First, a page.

8 species of Hawaiian honeycreepers declared extinct | News, Sports, Jobs

Poouli, also known as black-faced honeycreepers, were once thought to exist in the hundreds on Maui. DLNR Division of Forestry and Wildlife photo

Eight species of Hawaiian honeycreepers, including one that may have once numbered in the hundreds in East Maui, have now been declared extinct.

The U.S. Fish and Wildlife Service on Monday finalized a rule removing 21 species of animals and plants across 17 states and territories from the list of threatened and endangered species and classifying them as extinct. They join the list of 650 U.S. species that have likely been lost to extinction, according to the Center for Biological Diversity.

“My heart breaks over the loss of these 21 species,” Noah Greenwald, endangered species director at the Center for Biological Diversity, said in a news release Monday. “These plants and animals can never be brought back. We absolutely must do everything we can to avert the loss of even more threads in our web of life.”

The eight bird species in Hawaii declared extinct are the Maui akepa, Maui nukupuu, kakawahie, poouli, Kauai akialoa, Kauai nukupuu, Kauai oo and kamao.

One species, the Maui nukupuu, hasn’t been seen since 1896, according to the center. The small bird was once found in high-elevation mesic and wet forests of ohia lehua and koa trees, whose bark it used to peck for insects.

Another, the kakawahie, also known as the Molokai creeper, was last sighed in montane west forest at Ohialele Plateau on the island in 1963. The bird’s bright red or orange feathers, said to resemble flames, were traditionally used for the capes and lei of alii.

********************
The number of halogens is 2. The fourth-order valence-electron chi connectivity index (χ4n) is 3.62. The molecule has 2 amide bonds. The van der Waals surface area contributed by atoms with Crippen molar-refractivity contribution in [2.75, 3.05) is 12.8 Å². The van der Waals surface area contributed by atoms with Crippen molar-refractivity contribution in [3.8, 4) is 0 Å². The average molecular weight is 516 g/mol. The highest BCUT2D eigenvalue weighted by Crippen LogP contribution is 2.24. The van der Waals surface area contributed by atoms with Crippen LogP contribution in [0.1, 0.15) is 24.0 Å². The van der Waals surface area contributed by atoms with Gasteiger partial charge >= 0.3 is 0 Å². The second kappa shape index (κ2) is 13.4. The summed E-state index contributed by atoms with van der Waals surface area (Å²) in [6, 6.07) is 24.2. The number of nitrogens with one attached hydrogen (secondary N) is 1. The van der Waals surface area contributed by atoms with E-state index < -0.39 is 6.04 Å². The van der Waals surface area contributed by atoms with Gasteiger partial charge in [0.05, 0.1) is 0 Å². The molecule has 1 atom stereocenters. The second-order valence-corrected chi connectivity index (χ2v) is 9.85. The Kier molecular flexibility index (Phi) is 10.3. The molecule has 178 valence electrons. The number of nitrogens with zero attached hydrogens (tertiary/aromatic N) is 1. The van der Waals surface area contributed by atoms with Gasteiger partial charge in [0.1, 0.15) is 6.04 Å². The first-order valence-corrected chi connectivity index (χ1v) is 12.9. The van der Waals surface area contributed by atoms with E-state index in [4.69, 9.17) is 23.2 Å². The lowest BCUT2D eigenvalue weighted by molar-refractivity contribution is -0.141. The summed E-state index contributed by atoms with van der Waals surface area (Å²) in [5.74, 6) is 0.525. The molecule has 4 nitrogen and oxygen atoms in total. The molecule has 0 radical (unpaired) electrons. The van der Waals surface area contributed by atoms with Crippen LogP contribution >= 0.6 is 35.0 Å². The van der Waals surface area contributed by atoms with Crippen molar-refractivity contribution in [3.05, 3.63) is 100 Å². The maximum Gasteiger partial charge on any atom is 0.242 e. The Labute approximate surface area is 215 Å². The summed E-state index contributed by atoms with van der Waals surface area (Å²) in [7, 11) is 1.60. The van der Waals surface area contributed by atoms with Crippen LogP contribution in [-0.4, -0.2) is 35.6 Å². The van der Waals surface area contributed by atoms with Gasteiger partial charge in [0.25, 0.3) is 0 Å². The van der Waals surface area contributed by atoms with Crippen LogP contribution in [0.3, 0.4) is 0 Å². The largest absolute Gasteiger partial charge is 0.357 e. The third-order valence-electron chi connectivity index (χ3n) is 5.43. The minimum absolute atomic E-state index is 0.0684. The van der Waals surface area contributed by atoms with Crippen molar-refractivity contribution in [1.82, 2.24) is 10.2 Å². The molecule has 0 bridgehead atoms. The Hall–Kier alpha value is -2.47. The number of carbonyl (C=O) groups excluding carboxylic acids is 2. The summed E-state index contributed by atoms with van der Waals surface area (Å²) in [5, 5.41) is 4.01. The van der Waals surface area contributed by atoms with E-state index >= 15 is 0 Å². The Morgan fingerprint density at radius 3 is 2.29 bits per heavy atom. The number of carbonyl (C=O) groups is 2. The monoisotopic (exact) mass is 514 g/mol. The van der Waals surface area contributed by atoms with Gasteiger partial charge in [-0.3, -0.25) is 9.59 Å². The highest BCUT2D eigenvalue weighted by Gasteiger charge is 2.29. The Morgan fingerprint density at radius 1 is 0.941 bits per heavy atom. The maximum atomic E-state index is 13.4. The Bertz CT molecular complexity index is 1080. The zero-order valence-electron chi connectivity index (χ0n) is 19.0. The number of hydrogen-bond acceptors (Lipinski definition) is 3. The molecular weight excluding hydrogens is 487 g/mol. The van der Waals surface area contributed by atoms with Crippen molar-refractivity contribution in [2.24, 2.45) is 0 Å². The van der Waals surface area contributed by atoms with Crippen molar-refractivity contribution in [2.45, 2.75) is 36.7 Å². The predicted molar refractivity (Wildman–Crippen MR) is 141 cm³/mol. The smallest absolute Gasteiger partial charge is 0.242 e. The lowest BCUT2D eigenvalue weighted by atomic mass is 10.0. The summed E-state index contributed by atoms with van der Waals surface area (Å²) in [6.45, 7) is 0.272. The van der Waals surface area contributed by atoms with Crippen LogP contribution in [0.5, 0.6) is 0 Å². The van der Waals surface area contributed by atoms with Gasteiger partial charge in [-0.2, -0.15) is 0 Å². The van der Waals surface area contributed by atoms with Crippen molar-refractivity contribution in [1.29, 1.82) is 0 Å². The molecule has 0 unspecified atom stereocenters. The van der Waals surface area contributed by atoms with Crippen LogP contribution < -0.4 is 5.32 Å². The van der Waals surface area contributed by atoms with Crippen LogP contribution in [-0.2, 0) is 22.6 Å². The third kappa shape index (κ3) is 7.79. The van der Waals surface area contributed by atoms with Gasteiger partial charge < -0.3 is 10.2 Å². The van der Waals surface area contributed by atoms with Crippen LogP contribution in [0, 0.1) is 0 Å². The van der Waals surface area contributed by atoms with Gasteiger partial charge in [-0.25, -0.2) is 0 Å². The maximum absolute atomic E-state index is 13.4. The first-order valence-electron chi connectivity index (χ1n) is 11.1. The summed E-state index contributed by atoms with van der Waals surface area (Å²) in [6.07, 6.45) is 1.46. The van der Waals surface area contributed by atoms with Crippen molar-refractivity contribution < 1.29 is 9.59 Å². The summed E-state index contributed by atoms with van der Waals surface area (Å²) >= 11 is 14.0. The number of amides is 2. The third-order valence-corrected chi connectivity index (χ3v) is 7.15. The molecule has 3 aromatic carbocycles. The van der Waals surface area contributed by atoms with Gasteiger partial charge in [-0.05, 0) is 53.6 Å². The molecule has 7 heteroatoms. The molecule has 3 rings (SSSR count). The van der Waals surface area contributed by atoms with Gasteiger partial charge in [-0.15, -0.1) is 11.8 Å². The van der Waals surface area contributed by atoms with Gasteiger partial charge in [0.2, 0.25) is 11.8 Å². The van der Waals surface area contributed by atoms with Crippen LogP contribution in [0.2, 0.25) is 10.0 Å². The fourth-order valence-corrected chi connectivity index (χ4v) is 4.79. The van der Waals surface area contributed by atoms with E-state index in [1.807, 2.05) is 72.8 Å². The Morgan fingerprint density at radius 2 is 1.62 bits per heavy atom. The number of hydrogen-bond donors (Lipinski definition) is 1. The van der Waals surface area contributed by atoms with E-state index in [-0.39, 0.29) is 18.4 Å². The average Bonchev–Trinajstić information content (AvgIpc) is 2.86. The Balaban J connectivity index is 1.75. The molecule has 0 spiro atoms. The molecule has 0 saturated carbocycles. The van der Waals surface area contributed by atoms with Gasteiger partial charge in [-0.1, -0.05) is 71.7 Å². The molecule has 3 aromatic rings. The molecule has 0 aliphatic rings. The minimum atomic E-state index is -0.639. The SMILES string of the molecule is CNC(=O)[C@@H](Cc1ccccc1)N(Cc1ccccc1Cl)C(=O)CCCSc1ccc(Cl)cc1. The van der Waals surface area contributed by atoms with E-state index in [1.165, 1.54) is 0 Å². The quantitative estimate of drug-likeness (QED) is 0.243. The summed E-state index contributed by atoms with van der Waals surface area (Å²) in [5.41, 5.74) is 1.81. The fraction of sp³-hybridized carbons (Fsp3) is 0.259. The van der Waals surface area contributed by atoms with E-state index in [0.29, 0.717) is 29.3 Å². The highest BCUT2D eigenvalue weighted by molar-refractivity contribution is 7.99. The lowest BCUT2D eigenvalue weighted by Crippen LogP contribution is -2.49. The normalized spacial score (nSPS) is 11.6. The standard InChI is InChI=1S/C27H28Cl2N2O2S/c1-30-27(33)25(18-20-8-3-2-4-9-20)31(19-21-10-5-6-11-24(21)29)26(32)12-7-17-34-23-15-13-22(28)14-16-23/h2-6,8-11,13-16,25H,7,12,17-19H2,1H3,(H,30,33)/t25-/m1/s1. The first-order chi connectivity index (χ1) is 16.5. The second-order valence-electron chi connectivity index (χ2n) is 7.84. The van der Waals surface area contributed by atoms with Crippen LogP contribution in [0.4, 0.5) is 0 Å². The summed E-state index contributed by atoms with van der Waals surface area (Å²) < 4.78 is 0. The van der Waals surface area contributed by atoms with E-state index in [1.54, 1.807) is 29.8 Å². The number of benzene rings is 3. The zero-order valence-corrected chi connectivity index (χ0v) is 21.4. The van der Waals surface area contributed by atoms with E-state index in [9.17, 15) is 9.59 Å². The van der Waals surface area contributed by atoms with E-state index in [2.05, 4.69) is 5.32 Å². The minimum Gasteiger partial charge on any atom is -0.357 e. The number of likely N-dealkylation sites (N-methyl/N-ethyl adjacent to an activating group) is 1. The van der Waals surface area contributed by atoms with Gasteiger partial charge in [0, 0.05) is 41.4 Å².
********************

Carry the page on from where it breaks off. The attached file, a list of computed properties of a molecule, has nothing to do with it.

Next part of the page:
For some, the last evidence of their existence was a distinct call. The Maui akepa, a small, dusty-green songbird whose call was a quivering whistle with a long trill, was last seen in 1988 and heard in 1995.

The species that was around most recently was the poouli. Also known as the black-faced honeycreeper, the birds were once thought to exist in the hundreds on Maui, according to the center. Inhabiting only the very wet, easternmost side of the island, they rapidly decreased in numbers because of habitat loss, mosquito-borne diseases, invasive predators and a decline in the native tree snails that the birds fed on. With the birds facing extinction, they were captured to breed in captivity, where the last three died in 2004. The center said the poouli might be alive today if conservation efforts had received proper funding.

One Hawaiian plant species proposed for delisting — Phyllostegia glabra var. lanaiensis, a flowering plant in the mint family that is endemic to Hawaii — retained its protections because of new surveys identifying new, potentially suitable habitats for the species, the Fish and Wildlife Service said in a news release Monday.

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